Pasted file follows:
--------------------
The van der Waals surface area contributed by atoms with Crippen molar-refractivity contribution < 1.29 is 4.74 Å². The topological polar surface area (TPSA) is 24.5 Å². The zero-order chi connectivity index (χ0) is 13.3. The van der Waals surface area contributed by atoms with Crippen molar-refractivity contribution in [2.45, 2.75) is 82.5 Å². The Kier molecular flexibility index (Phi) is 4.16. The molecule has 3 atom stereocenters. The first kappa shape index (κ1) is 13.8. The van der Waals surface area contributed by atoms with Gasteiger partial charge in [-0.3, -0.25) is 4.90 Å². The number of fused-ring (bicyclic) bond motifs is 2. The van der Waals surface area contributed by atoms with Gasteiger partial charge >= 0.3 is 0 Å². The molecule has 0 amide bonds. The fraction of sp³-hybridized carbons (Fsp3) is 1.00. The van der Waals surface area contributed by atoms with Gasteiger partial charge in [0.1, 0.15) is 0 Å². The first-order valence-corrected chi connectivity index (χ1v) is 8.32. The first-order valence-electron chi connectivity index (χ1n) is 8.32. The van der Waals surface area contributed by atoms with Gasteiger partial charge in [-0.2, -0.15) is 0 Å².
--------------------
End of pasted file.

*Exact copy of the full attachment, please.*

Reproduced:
The van der Waals surface area contributed by atoms with Crippen molar-refractivity contribution < 1.29 is 4.74 Å². The topological polar surface area (TPSA) is 24.5 Å². The zero-order chi connectivity index (χ0) is 13.3. The van der Waals surface area contributed by atoms with Crippen molar-refractivity contribution in [2.45, 2.75) is 82.5 Å². The Kier molecular flexibility index (Phi) is 4.16. The molecule has 3 atom stereocenters. The first kappa shape index (κ1) is 13.8. The van der Waals surface area contributed by atoms with Gasteiger partial charge in [-0.3, -0.25) is 4.90 Å². The number of fused-ring (bicyclic) bond motifs is 2. The van der Waals surface area contributed by atoms with Gasteiger partial charge >= 0.3 is 0 Å². The molecule has 0 amide bonds. The fraction of sp³-hybridized carbons (Fsp3) is 1.00. The van der Waals surface area contributed by atoms with Gasteiger partial charge in [0.1, 0.15) is 0 Å². The first-order valence-corrected chi connectivity index (χ1v) is 8.32. The first-order valence-electron chi connectivity index (χ1n) is 8.32. The van der Waals surface area contributed by atoms with Gasteiger partial charge in [-0.2, -0.15) is 0 Å².